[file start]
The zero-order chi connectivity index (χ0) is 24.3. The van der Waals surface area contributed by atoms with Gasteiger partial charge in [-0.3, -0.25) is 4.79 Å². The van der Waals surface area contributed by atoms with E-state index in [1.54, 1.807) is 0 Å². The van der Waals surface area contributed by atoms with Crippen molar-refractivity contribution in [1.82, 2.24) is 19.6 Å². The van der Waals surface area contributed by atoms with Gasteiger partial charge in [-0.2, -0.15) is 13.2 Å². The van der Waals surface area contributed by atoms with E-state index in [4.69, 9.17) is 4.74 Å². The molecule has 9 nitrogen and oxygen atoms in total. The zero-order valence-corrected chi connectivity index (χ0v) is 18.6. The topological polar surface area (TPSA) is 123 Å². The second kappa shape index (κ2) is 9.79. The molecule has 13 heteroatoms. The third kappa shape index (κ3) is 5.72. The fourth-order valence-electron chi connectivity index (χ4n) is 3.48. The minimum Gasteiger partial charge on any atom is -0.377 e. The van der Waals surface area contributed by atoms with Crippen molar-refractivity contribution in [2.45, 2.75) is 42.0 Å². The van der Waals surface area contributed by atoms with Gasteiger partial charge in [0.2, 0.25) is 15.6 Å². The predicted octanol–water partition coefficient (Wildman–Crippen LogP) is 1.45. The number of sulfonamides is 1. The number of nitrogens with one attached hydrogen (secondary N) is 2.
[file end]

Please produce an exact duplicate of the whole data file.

The zero-order chi connectivity index (χ0) is 24.3. The van der Waals surface area contributed by atoms with Gasteiger partial charge in [-0.3, -0.25) is 4.79 Å². The van der Waals surface area contributed by atoms with E-state index in [1.54, 1.807) is 0 Å². The van der Waals surface area contributed by atoms with Crippen molar-refractivity contribution in [1.82, 2.24) is 19.6 Å². The van der Waals surface area contributed by atoms with Gasteiger partial charge in [-0.2, -0.15) is 13.2 Å². The van der Waals surface area contributed by atoms with E-state index in [4.69, 9.17) is 4.74 Å². The molecule has 9 nitrogen and oxygen atoms in total. The zero-order valence-corrected chi connectivity index (χ0v) is 18.6. The topological polar surface area (TPSA) is 123 Å². The second kappa shape index (κ2) is 9.79. The molecule has 13 heteroatoms. The third kappa shape index (κ3) is 5.72. The fourth-order valence-electron chi connectivity index (χ4n) is 3.48. The minimum Gasteiger partial charge on any atom is -0.377 e. The van der Waals surface area contributed by atoms with Crippen molar-refractivity contribution in [2.45, 2.75) is 42.0 Å². The van der Waals surface area contributed by atoms with Gasteiger partial charge in [0.2, 0.25) is 15.6 Å². The predicted octanol–water partition coefficient (Wildman–Crippen LogP) is 1.45. The number of sulfonamides is 1. The number of nitrogens with one attached hydrogen (secondary N) is 2.